> (be holds (@A @S)
> ((restoreSitArg @A @S @F) (@ -> @F))
> ((not (restoreSitArg @A @S @F)) (isAtom @A) (@ -> @A)) ) )
> gives me the same results as using the (@ solve (list (-> @F)))
> clause. Neither that nor (@ -> @F) seem to unify variables in @F (which
> is bound to a clause)
(@ -> @F) just matches locally, without binding variables. What happens
if you use (@F -> @F) or (@A -> @A)? This will unify the variable with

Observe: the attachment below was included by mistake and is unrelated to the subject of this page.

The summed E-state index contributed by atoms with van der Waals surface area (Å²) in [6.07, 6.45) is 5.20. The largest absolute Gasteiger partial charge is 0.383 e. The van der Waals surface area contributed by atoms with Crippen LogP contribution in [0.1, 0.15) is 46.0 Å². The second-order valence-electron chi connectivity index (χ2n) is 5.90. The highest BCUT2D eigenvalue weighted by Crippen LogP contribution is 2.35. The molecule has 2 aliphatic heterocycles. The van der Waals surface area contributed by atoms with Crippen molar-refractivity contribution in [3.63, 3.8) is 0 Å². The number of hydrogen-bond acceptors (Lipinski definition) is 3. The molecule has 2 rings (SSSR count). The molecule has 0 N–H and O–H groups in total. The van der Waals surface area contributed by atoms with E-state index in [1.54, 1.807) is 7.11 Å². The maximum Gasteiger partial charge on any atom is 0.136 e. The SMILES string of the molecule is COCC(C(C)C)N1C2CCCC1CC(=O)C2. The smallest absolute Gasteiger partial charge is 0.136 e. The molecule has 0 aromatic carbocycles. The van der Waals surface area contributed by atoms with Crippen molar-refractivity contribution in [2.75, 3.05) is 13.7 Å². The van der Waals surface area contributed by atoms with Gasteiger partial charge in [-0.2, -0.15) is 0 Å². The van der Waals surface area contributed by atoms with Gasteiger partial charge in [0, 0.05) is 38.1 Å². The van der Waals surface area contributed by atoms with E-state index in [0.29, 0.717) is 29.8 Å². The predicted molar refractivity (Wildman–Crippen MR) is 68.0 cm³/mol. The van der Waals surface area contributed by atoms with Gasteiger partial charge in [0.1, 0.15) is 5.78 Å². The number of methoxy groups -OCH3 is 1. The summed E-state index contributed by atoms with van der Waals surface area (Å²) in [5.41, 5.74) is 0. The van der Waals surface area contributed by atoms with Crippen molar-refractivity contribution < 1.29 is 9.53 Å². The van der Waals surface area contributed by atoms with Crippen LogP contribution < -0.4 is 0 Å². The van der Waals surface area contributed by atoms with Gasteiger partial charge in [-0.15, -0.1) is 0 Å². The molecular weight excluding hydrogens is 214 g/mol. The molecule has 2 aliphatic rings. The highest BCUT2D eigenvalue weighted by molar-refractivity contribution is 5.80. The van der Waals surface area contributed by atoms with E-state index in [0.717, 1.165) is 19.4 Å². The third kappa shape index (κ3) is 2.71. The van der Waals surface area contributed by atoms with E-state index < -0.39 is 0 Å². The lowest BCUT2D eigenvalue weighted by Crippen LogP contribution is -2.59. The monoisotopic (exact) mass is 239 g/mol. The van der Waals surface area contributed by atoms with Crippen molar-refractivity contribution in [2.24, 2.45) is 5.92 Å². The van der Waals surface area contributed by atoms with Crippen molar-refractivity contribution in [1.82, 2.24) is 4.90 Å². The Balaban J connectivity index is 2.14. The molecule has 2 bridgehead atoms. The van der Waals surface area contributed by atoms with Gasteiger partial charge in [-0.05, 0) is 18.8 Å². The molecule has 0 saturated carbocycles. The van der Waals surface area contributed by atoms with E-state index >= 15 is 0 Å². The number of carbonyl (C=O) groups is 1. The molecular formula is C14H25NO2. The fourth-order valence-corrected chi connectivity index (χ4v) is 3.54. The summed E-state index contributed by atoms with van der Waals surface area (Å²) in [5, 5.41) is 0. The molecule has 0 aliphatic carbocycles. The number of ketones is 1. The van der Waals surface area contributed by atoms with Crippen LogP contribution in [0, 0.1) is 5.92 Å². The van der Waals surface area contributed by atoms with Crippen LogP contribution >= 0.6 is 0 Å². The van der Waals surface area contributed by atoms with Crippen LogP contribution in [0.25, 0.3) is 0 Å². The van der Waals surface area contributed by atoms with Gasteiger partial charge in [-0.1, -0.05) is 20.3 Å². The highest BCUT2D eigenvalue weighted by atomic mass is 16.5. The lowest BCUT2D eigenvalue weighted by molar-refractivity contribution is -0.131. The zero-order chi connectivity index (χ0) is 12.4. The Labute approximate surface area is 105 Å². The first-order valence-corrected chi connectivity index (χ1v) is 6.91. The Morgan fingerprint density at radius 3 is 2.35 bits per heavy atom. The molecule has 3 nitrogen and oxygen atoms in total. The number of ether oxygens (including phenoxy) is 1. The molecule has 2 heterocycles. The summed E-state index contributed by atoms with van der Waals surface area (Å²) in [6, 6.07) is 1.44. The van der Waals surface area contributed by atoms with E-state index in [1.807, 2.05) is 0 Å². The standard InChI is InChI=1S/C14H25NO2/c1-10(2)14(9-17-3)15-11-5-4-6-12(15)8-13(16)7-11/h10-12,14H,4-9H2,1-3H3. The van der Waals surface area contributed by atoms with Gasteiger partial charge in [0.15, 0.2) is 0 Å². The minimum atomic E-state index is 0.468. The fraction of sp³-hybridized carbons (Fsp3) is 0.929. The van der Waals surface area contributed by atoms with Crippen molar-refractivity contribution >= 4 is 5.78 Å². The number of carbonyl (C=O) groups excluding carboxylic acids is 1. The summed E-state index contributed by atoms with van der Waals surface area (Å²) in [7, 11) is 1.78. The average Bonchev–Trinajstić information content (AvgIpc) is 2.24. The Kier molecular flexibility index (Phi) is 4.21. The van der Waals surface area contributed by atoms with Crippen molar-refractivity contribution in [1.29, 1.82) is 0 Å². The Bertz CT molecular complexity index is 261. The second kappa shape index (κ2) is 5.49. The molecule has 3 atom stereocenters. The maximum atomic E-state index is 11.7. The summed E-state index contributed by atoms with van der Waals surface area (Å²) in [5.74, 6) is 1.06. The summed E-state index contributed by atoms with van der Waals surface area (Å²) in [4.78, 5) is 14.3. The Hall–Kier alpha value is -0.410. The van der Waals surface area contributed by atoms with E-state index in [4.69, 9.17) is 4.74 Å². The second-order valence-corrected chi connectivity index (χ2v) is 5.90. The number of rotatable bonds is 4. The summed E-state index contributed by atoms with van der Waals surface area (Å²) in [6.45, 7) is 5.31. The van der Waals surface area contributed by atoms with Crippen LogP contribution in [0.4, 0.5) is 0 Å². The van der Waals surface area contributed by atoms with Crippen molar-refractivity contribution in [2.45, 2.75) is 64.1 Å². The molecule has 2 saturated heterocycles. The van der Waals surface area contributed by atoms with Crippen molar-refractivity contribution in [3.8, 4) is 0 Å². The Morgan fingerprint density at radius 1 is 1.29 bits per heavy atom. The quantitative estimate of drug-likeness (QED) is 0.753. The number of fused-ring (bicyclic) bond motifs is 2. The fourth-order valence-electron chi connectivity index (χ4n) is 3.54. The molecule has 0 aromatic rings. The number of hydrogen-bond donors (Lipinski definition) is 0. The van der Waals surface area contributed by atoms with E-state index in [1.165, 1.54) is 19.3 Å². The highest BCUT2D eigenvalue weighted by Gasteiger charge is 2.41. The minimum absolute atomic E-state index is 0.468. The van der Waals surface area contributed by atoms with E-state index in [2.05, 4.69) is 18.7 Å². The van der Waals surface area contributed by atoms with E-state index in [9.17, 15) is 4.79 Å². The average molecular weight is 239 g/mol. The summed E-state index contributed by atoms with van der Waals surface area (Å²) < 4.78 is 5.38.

its Lisp value.
Or did I understand right that @F and/or @A contain another Pilog
clause? Then: Can't you use (call @A), as I wrote in my last mail?
I still don't understand why this test of @A and/or @F for being non-NIL
is necessary at all. This looks unusual to me. On the other hand, I'm a
really poor Prolog programmer ...